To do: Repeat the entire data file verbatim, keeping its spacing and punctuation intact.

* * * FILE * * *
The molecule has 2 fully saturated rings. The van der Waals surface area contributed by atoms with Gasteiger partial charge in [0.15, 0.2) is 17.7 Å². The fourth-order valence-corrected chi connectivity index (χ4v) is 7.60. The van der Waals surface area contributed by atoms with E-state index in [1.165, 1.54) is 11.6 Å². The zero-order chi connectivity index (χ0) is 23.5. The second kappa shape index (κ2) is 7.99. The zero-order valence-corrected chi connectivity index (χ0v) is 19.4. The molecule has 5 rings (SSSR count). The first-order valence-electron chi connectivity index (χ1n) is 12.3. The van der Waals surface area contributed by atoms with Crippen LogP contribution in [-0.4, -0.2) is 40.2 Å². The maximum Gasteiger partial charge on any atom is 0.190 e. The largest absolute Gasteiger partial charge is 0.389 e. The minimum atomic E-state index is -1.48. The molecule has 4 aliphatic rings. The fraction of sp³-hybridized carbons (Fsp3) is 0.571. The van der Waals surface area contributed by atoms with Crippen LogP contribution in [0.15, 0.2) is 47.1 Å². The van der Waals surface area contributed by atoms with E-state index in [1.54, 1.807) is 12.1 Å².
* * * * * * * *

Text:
The molecule has 2 fully saturated rings. The van der Waals surface area contributed by atoms with Gasteiger partial charge in [0.15, 0.2) is 17.7 Å². The fourth-order valence-corrected chi connectivity index (χ4v) is 7.60. The van der Waals surface area contributed by atoms with E-state index in [1.165, 1.54) is 11.6 Å². The zero-order chi connectivity index (χ0) is 23.5. The second kappa shape index (κ2) is 7.99. The zero-order valence-corrected chi connectivity index (χ0v) is 19.4. The molecule has 5 rings (SSSR count). The first-order valence-electron chi connectivity index (χ1n) is 12.3. The van der Waals surface area contributed by atoms with Crippen LogP contribution in [-0.4, -0.2) is 40.2 Å². The maximum Gasteiger partial charge on any atom is 0.190 e. The largest absolute Gasteiger partial charge is 0.389 e. The minimum atomic E-state index is -1.48. The molecule has 4 aliphatic rings. The fraction of sp³-hybridized carbons (Fsp3) is 0.571. The van der Waals surface area contributed by atoms with Crippen LogP contribution in [0.15, 0.2) is 47.1 Å². The van der Waals surface area contributed by atoms with E-state index in [1.54, 1.807) is 12.1 Å².